Another purely Cretan characteristic in these latter treaties was the regular care for fostering a climate of friendship and familiarity between the citizens of both sides. Ch. explains (123-133) in lucid detail how this worked and was, quite appropriately, linked with the education of the ephebes by their polis: an oath to preserve such treaties was yearly sworn by the respective group of ephebes absolving their education; the text of the treaty was officially read out by the kosmoi of each city at annual festivals also connected with the institution of ephebeia; and the participation in common festivals and games at interregional sanctuaries (as e.g. that of Hermes Kedrites in Syme Biannou) and a sort of exchange of official visits of the partners' magistrates (in their habitual attire, symbolizing a retention of authority in the partner city) were organized.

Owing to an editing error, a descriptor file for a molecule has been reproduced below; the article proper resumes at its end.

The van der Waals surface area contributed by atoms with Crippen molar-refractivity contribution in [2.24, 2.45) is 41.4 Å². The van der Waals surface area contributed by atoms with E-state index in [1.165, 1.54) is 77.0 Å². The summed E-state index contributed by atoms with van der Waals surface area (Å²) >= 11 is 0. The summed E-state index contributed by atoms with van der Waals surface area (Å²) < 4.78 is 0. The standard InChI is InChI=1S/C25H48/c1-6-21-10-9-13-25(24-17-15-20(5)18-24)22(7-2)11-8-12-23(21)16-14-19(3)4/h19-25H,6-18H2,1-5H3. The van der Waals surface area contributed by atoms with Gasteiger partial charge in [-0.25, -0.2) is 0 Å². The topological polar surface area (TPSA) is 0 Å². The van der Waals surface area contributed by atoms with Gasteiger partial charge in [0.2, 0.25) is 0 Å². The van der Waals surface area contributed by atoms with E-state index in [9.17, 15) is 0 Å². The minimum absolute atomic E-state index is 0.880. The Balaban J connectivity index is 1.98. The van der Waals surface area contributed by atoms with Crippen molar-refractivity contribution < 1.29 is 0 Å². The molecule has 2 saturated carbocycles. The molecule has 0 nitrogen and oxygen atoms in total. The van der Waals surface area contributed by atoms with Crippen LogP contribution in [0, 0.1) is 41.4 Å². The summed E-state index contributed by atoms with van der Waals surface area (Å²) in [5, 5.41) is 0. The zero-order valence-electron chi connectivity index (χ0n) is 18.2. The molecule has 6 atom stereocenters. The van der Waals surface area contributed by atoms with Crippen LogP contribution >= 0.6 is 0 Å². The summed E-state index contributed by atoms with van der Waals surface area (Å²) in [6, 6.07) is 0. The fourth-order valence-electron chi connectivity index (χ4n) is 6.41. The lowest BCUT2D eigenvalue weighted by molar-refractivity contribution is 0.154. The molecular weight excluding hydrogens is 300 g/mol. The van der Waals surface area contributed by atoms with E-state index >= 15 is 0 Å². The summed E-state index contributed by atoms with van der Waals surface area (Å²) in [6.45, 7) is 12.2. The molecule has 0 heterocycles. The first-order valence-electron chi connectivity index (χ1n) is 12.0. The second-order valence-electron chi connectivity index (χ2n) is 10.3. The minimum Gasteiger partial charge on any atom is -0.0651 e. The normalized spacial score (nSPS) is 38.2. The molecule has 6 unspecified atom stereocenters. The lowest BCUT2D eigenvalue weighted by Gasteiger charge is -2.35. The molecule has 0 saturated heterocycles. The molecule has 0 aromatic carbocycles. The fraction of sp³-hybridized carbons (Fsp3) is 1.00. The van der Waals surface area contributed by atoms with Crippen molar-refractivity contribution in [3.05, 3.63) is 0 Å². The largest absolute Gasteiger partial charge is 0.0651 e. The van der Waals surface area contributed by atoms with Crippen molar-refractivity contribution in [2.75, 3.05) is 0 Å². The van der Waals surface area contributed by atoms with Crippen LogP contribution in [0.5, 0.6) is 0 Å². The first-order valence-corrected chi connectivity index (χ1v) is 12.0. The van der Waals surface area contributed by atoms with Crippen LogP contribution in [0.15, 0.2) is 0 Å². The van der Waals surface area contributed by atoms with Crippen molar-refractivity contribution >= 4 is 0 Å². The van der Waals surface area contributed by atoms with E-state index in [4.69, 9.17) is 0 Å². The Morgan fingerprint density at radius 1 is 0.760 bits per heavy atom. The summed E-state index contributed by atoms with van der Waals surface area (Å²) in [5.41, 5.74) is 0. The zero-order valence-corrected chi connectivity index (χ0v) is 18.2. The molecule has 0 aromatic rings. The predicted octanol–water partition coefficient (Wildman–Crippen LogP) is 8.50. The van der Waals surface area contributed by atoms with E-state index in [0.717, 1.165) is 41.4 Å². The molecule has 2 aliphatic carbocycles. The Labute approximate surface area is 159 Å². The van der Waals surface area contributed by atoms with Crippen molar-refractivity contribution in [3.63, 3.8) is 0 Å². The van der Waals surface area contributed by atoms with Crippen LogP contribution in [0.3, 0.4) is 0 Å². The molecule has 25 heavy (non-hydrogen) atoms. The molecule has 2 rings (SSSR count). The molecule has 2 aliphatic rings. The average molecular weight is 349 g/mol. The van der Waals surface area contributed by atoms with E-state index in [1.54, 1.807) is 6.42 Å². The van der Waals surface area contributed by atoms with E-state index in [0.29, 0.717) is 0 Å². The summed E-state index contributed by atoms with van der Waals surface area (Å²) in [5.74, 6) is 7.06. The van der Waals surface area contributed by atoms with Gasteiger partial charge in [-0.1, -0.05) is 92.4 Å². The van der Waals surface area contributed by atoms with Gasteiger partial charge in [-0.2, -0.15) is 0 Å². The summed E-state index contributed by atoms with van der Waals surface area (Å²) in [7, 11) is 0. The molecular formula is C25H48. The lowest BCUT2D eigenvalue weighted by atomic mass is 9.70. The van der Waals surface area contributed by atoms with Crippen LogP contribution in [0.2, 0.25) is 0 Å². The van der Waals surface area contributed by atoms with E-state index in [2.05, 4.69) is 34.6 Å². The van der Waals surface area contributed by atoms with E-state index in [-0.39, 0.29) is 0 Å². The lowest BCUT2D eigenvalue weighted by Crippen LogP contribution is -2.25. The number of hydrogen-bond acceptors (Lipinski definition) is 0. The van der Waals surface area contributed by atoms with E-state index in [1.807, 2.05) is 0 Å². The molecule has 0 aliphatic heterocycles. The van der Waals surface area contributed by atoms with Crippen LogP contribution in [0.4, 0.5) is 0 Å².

A wider problem, explicit or implicit in all these treaties among Cretan cities was, of course, jurisdiction in cases involving state and/or private interests in the contracting cities. Ch. devotes to this particularly intricate aspect of the treaties a careful synthesis (134-152). A main and disputed issue is here the role the Cretan Koinon played in such matters. Ch.'s research concentrates first on some central terms connected in the scanty sources7 with the relevant activity of the Kretaieis: diagramma, prodikos, koinodikion. None of these terms has an older Cretan background but Ch. manages to approach their exact significance with the additional help of extra-Cretan evidence. So the Cretan diagramma was a list of delicts with the corresponding penalties, a term and, partly, notion probably borrowed from the practice of some royal (Ptolemaic?) administration. Prodikos was a judge of first instance or arbitrator (Ch. accepts only the second possibility but the difference is perhaps too fine). Koinodikion he interprets not as "federal court" (the usual interpretation) but, more restrictively, as "common court" composed of judges from two or more cities, whether parties to the case or not. One of his main contentions (against the view held by Ph. Gauthier) is that all these cases tried in a way regulated by the Koinon concerned private affairs. Nevertheless, as he notes himself (150), there is a curious silence in all the relevant evidence on the settlement of inter-city controversies during this period, apart from (usually foreign) arbitration after a war. Further, private suits could easily develop into inter-city problems (so again Ch., 134), so that it would be difficult to imagine the judicial competences of the League strictly limited to settling individual citizens' affairs. Perhaps a crucial piece of evidence for such a higher, and certainly much more delicate, role of the Koinon has not been properly recognized so far in Pol. 22.15.1 (184 B.C., cf. Ch. no. 40): ὅτι κατὰ τὴν Κρήτην, κοσμοῦντος ἐν Γορτύνῃ Κύδα τοῦ Ἀντάλκους, κατὰ πάντα τρόπον ἐλαττούμενοι Γορτύνιοι τοὺς Κνωσίους, ἀποτεμόμενοι τῆς χώρας αὐτῶν τὸ μὲν καλούμενον Λυκάστιον προσένειμαν Ῥαυκίοις, τὸ <δὲ> Διατόνιον Λυττίοις. Ch., ib. (also pp. 42, 98) understands this passage as meaning the result of a common war of Gortyn, Rhaukos and Lyttos against Knosos, followed by a renunciation of the hegemon's (Gortyn's) territorial gains to the benefit of its allies. The usual meaning of ἀποτέμνεσθαι in Cretan treaties8 would seem to support this view at first sight. However, the whole context, especially the introductory notice that the Gortynians tried to "humble the Knosians in every possible way", and the use of προσένειμαν ("attributed")9 are far more compatible with a Gortynian policy abusing its hegemonial role in the League to humiliate the Knosians, among other ways through a partial, nominally "federal" decision on the two other cities' claims. It is telling, I think, that the Roman commission entrusted directly afterwards by the Kretaieis with restoring inter-city order on Crete, as Polybios reports in the continuation of the passage above, not only gave those districts back to the Knosians but also allowed another troublesome city, Kydonia, the option to participate or not "in the koinodikion". Despite Ch.'s (142) reservations it is difficult to recognize in this term10 something different from the koinodikion of the other sources concerning private affairs, so that the whole picture should probably be that the inter-city justice of the League under Gortynian influence was already so suspect that none of the latter's possible opponents11 accepted being subject to it any more. Such a more comprehensive sphere of jurisdictional responsibilities for the League would also better explain the parallel or later influence of it as a model for similar inter-city agreements, a tendency already noticed by Ch. (144) himself.